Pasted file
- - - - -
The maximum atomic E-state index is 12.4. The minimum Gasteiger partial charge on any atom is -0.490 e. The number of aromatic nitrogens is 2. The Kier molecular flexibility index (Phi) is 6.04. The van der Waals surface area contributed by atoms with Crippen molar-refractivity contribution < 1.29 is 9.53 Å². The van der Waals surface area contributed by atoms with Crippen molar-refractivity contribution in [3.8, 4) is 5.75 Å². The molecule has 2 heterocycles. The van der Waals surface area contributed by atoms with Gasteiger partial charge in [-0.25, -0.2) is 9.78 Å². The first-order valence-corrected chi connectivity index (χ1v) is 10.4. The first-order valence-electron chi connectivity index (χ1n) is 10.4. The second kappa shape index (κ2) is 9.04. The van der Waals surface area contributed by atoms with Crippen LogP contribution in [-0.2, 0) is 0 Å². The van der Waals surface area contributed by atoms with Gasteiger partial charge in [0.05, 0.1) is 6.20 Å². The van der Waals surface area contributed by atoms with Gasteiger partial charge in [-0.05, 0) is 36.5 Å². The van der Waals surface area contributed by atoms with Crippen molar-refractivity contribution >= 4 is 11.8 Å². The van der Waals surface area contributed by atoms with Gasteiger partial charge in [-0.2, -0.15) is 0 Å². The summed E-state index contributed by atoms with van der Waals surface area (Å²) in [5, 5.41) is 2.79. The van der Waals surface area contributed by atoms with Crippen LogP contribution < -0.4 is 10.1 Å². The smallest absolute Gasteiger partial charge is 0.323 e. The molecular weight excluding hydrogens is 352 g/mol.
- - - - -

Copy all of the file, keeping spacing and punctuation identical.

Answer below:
The maximum atomic E-state index is 12.4. The minimum Gasteiger partial charge on any atom is -0.490 e. The number of aromatic nitrogens is 2. The Kier molecular flexibility index (Phi) is 6.04. The van der Waals surface area contributed by atoms with Crippen molar-refractivity contribution < 1.29 is 9.53 Å². The van der Waals surface area contributed by atoms with Crippen molar-refractivity contribution in [3.8, 4) is 5.75 Å². The molecule has 2 heterocycles. The van der Waals surface area contributed by atoms with Gasteiger partial charge in [-0.25, -0.2) is 9.78 Å². The first-order valence-corrected chi connectivity index (χ1v) is 10.4. The first-order valence-electron chi connectivity index (χ1n) is 10.4. The second kappa shape index (κ2) is 9.04. The van der Waals surface area contributed by atoms with Crippen LogP contribution in [-0.2, 0) is 0 Å². The van der Waals surface area contributed by atoms with Gasteiger partial charge in [0.05, 0.1) is 6.20 Å². The van der Waals surface area contributed by atoms with Gasteiger partial charge in [-0.05, 0) is 36.5 Å². The van der Waals surface area contributed by atoms with Crippen molar-refractivity contribution >= 4 is 11.8 Å². The van der Waals surface area contributed by atoms with Gasteiger partial charge in [-0.2, -0.15) is 0 Å². The summed E-state index contributed by atoms with van der Waals surface area (Å²) in [5, 5.41) is 2.79. The van der Waals surface area contributed by atoms with Crippen LogP contribution < -0.4 is 10.1 Å². The smallest absolute Gasteiger partial charge is 0.323 e. The molecular weight excluding hydrogens is 352 g/mol.